I agree that randomness is not the same as regular alternation, but the idea of a "typical random pattern" escapes me. Each of those two sequences would occur with equal probability in any truly random number such as a the representation of a series of coin tosses or in the binary representation of pi, for example. I do know, however, that if I bet on a "0" to show up next in the second sequence, I would be the winner at the table, which indicates that the typical American considers the second sequence to lack "randomness."


I think we should require remedial math for all members of Congress. Then, perhaps, we would have a balanced budget.

Seriously though. In my job, as in most, there is rarely a need to compute the area under a curve. Still, math education is useful. First, it encourages logical thinking and problem solving, which are important in any field. Second, some people will become our future math teachers, scientists, engineers, etc. In grade school, we are not yet sure who those will be. If everyone has a strong math education, then more people will be able to choose technical careers down the road. High school students should have a strong background in all disciplines, so they can choose, in college and beyond, what occupations to pursue. Also, it gives them a broader understanding of the world.

Finally, I strongly take issue with this comment by Judge Posner:

"So I do not think that the low quality of public education matters a great deal from an overall social standpoint, except that our public schools seem needlessly costly, and also unresponsive to the special needs of very poor students. These are reasons why I strongly support school voucher programs."

In contrast to Posner's thesis, a well educated public holds far more potential than a poorly educated one. And, hopefully, an educated public will do a better job of selecting leaders and will be less fooled by demagoguery. Or by so-called "statistics." As the saying goes, there are lies, [expletive deleted] lies, and statistics. Beyond that lie watered down high school level statistics. :)

As to Posner's voucher point, I once again chalk that up to a misplaced ideological plug. The public vs. private school question is an entirely separate debate. As someone who attended public schools and also an elite private university, I see merits (and demerits) to both approaches.

Redmund Sum

The assertion that the American high school education is part of a "build-up" design is not convincing. This build-up, build-down theory is somewhat dubious, in fact. It sounds to me more like we are trying to make a bad situation look not as bad. There is nothing that says that in a system where students are more rigorously prepared in their high school will necessarily slow down in their college years. My money is on that they will, in fact, be more prepared and more motivated to acquire more knowledge and skills.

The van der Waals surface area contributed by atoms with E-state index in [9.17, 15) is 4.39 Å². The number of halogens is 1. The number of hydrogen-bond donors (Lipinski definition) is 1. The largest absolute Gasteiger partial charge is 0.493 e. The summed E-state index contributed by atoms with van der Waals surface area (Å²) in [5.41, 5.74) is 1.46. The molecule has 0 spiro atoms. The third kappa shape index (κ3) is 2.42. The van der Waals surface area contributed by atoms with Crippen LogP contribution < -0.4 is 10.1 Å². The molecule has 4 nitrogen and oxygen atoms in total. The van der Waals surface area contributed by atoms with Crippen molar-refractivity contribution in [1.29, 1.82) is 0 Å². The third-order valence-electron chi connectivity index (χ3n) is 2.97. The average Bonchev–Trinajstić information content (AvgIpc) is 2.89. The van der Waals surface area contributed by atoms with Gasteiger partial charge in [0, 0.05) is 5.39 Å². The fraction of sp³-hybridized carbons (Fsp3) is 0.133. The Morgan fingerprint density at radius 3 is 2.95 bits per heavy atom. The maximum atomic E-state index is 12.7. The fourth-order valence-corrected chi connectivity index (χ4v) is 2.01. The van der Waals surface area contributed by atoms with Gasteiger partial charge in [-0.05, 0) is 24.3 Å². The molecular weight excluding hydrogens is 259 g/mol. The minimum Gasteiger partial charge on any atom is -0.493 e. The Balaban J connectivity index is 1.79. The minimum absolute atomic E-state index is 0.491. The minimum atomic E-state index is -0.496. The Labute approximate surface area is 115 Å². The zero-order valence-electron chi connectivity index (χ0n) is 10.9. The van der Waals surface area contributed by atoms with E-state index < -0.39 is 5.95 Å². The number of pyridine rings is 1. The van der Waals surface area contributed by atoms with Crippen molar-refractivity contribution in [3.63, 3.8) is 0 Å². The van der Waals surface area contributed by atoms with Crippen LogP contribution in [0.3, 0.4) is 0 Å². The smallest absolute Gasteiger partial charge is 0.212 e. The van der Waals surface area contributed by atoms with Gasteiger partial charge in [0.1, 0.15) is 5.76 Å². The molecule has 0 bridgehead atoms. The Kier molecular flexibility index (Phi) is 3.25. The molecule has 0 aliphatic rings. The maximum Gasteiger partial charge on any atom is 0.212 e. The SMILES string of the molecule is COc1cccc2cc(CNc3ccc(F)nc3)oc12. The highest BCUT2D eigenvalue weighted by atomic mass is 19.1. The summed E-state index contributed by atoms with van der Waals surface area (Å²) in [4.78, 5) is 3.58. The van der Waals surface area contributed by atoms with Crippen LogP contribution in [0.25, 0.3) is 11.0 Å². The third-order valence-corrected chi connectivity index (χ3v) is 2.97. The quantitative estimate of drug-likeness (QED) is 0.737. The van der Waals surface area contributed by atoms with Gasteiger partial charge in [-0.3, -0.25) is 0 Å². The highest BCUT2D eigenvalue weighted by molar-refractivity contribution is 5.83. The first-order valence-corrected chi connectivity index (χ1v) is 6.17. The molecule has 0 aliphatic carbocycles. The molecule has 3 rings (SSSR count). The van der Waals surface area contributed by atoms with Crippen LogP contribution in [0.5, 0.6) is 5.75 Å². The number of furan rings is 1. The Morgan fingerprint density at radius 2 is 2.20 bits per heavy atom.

A significant portion of high school "graduates" do not continue their formal education, most of them therefore have little incentive to select the more demanding subjects and to work hard. This mal-educated lot are the ones who meander among low-pay jobs for years, have little analytical abilities and, as such, are most gullible to the dishonest merchants and pandering politicians alike, and finding many problems in life beyond their ability to solve.

Even many of those who plan to go to higher education are often mal-educated under the easy system of high schooling. As a result, they sit through four years of college, not learning and thinking (the theorized "building-up" is just too hard for them) but partying and emoting. So along with the engineers, scientists, economists, lawyers, etc., the universities produce a huge crop of graduates who have little or no marketable skills.

Surely the great judge knows that mathematics is not just about computation. "Deskilling" may be the story of modernity, but "de-skill" should not be equated to "de-knowledge." More accurately, modernizing causes people (at least the productive ones) to specialize rather than to dumb down.

Oh, I was also intrigued by the great judge's comment that 46 percent of the people deny that human beings evolved from earlier animal species. I am not a "creationist" myself. But is it not true that while evolution is amply demonstrated in the adaptation of the species to the environment, we still have neither proof nor verifiable procedure to ascertain that evolution has produced any new specie? Not that I don't think that evolution is our "best" theory so far.


it is all about digital vs analog:
(1) when a five year old asking for a digital clock, because she can not figure it out the analog type, you got problem. (most likely not happen in other place)
(2) when grade 11 asking about sin and cos and graphic calculator, without fully understand what is real meaning of sin. cos. tan... you got bigger problem (logic thinking process problem too)..(definitely not happen in other place)
(3) when the MBA or Marketing got fat paycheck compare to the innovator and engineering in 30 to 40x... you got motivation problem... the abstract out weight the reality..
(4) when you have a MBA program called "Science and Engineering MBA", but it is the program try to avoid the challenge of math teaching to the other candidate (non-science and engineering), you got a problem presented on a grand scale. Just think the next gen. of leaders with lack of basic concept of math and science is like a downhill skii slop... (send the same test to MBA school final year class will prove my point...even all of them pass the GMAT with additional Math during the MBA program... no teamwork, just nomal 2hr standard tests after graduation)..

the writing is on the wall.


Taking education as something absolutely utilitary is wrong. Yes, purely specialized education gives higher returns instantly, but in the long run this will lead to catastrophe. One bad teacher can make tens of talented students hate the subject or even science in whole.

I studied in cheap elite high-school in Israel and I think, that mentality and "clustering" of good students are much more important, than funding. Even with equal funding received by all schools there would be self-segregation as some children are naturally stupid. They are not "little slow", nor "minimally exceptional", just stupid.